Last Updated on May 6, 2015, by eNotes Editorial. Word Count: 932
The success of Edward Albee’s first play, The Zoo Story (1959), was followed by that of The American Dream (1961) and the controversial Who’s Afraid of Virginia Woolf? (1962). A Delicate Balance (1966), a more restrained work, was awarded a Pulitzer Prize in drama in 1967, a distinction also bestowed upon Seascape (1975) in 1976 and Three Tall Women (1991) in 1994. Disliking literary labels, Albee reluctantly identifies himself as an eclectic, with dramatic roots extending as deeply into the plays of Anton Chekhov and Eugene O’Neill as into those of Samuel Beckett and Tennessee Williams. His plays generally deal with people’s attempts to make sense for themselves of their senseless positions in a senseless world. The plays work effectively, largely through their rich verbal texture. Albee possesses an extraordinary ear for the inflections and rhythms of speech and writes lines that are essentially musical in their flow: Voices echo and answer themselves and one another like instruments of different timbres playing a chamber composition. This highly complex counterpoint of convoluted sentences set against robust American colloquialisms is filled with black humor, comic irony, and tragic sarcasm.
A Delicate Balance concerns the failure of relationships among family members and their closest friends. Albee’s theme is that people often thoughtlessly espouse superficial values that later trap them into maintaining insincere relationships. Adjusting to appearances rather than to reality, they suffer through serious failures in communication and eventually lose any possibility of finding any gratifying emotional fulfillment. Evasions in the guise of “making do” and “making it work” enable the four principal characters in the play to pretend to themselves and to one another that their family is a happy one, or at least quite average, because their relationships appear similar to those prevailing in many other families around them. When forced eventually to examine their fantasy worlds honestly, they discover them to be empty and meaningless, and they are left alone, deprived of their illusions, with some new and difficult truths to face and ponder—or to reject.
Agnes establishes and controls a smooth surface of routine and habit in order to cover the web of interlocking illusions and self-deceptions that prevail in the minds of the other family members. This routine excludes honest self-awareness in the characters as well as sincere emotional responses in their interactions with others. Agnes tolerates the presence of her alcoholic sister in her home but never tries to understand her; Tobias gently chides his daughter for her failed marriages but ignores her unhappiness; and Agnes and Tobias live amicably together but lack deep emotional bonds. Julia tells her father that her indifference to him appeared during her adolescence, when she first perceived his withdrawal of affection from her. Claire, who alone sees reality clearly, drowns her perceptive insights in alcohol because she finds them too distressing to endure, but she sometimes blurts them out in lightning-quick flashes of sarcastic or sardonic wit. These humorous remarks provide comic relief while at the same time supply an outsider’s view of the activities of the other characters.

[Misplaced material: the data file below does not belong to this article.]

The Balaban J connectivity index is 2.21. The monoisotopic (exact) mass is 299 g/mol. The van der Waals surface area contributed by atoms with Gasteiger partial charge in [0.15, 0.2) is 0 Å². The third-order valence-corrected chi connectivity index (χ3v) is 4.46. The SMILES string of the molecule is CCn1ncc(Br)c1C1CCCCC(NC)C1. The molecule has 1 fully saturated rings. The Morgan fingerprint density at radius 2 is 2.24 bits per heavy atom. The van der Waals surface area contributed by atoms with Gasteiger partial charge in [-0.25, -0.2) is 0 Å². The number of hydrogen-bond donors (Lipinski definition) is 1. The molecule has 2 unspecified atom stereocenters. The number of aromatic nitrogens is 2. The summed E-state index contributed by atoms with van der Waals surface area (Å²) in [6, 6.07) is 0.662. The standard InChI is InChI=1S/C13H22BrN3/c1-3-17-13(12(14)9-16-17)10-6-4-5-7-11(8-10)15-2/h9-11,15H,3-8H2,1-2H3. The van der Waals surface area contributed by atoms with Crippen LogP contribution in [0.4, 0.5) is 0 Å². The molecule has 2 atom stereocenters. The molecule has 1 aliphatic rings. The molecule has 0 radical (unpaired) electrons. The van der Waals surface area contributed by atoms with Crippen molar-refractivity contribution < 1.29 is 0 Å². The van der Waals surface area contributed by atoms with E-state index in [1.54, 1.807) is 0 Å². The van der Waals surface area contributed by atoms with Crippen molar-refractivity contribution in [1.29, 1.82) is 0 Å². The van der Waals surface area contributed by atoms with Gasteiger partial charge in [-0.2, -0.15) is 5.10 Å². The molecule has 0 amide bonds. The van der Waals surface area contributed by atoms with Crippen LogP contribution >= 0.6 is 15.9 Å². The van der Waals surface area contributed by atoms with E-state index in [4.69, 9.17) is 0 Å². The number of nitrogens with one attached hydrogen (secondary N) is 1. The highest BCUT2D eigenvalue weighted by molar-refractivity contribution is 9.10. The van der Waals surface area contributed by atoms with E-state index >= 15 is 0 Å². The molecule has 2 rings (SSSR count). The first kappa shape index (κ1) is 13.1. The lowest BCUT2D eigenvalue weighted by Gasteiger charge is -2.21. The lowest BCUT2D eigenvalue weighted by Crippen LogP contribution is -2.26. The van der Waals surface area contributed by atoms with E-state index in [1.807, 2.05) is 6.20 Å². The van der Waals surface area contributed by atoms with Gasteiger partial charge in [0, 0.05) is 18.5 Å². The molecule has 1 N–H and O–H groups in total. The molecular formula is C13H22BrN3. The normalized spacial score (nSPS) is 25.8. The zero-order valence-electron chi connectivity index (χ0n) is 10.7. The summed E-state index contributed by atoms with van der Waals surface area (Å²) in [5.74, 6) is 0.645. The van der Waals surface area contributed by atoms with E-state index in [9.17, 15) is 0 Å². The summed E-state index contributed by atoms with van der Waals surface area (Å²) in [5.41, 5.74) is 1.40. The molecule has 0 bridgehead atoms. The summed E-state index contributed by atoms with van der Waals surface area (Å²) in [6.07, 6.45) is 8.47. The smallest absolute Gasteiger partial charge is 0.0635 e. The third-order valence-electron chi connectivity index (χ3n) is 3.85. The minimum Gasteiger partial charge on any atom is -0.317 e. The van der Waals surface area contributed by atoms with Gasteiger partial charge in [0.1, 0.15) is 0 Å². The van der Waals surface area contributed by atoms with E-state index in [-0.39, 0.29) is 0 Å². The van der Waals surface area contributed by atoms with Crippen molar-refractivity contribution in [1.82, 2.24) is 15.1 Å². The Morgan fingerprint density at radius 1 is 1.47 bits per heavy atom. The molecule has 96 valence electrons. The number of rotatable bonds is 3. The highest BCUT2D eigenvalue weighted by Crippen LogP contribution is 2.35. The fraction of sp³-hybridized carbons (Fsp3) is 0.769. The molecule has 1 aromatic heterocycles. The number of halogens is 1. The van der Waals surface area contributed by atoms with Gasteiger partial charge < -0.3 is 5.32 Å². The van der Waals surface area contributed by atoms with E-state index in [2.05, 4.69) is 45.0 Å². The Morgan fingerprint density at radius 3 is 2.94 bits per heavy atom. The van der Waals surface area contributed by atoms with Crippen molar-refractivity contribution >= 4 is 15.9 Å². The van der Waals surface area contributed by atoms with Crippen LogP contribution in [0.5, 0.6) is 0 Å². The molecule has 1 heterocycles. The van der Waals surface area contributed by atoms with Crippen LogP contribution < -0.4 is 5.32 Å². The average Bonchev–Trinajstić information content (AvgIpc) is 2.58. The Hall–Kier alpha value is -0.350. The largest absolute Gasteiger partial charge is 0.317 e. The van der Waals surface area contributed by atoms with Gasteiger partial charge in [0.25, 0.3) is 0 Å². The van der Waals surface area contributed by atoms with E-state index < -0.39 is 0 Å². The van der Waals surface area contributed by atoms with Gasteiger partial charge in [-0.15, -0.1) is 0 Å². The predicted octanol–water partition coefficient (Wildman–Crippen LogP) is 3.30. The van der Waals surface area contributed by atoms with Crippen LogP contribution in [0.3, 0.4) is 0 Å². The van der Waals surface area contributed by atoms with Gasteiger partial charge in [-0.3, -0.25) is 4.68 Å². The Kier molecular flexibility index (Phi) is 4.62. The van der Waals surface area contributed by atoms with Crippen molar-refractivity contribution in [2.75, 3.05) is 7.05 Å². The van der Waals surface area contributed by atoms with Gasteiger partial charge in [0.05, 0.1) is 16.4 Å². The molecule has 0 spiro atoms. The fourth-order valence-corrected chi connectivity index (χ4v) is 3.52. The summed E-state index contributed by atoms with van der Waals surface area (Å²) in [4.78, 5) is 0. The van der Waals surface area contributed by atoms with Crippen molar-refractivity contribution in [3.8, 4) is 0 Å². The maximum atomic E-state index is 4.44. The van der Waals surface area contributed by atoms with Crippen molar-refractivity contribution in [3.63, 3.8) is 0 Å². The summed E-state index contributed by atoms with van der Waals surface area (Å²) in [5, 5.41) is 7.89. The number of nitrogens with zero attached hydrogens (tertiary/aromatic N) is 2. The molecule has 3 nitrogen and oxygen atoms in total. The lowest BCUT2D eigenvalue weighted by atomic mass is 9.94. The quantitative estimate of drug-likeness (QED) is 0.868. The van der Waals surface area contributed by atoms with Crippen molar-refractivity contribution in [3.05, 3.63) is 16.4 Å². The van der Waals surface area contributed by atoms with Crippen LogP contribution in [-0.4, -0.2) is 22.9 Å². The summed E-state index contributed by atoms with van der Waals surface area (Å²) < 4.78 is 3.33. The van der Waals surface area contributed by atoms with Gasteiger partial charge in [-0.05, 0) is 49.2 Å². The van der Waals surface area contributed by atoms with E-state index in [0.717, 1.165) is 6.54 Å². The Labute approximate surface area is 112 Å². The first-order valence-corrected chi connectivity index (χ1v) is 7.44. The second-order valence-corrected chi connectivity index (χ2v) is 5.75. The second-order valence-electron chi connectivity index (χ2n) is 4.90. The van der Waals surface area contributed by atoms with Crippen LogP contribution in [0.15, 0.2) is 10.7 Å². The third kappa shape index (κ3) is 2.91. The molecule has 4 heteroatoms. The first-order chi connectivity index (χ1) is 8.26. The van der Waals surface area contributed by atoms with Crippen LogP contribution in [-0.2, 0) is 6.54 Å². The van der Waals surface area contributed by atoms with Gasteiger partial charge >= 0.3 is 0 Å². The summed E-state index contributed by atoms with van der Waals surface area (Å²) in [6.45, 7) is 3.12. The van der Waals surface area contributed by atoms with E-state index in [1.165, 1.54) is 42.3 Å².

Harry and Edna, a couple “very much like Agnes and Tobias,” have similarly devised a workable routine to fill the spiritual void hidden at the heart of their existence. When, becoming old, they perceive the imminent approach of death, they are struck with terror by the emptiness of lives based on appearances alone, without any deeply rooted values or sincere feelings to sustain them. This is the “plague” they bring with them to their friends’ home—an awareness of their failure to become the persons they might have been, to have loved as they might have loved had they dared to commit themselves to the arduous quest for reality, accepting the pain and sorrow that truth brings with it as the price to be paid for spiritual progress.
The sudden awareness of emptiness that shatters the habitual, comfortable complacency prevailing in the lives of Harry and Edna could well prove contagious to the mirror couple with whom they seek refuge, because the same void fills the house of Agnes and Tobias, although they do not yet acknowledge its presence. When Tobias must decide whether to allow these friends to reside in his house, he confronts the dilemma of illusion versus reality in his own life: To reject them would be to admit that they wasted forty years in maintaining a pseudofriendship based primarily on proximity rather than on affection. Because he cannot bring himself to face this terrible reality, he implores them to stay. Harry, who already looked deeply into the void, now knows better and rejects Tobias’s insincere plea.
The play ends with no definitive resolution, though alternative possible endings are suggested. The pain of failure in a relationship is hard for Tobias to bear. It is something he always avoided; failing years before, for example, to regain the affection of his cat, he had her killed. He now endures an ordeal by fire and could emerge from it purified. He might yet advance to become a truly loving husband and father. Julia joins Claire for a drink, which suggests that she may adopt her aunt’s solution of seeking oblivion to escape her problems. Agnes greets the morning sun ambiguously: A new era may now begin for them all, or the sunlight may illuminate merely a repetition of the routine that governed them in the past. The outcome appears unfavorable. Agnes observes pessimistically near the end of the last act, “[Y]ou wait; and time happens. When you do go, sword . . . shield . . . finally . . . there’s nothing there . . . save rust; bones; and the wind.”
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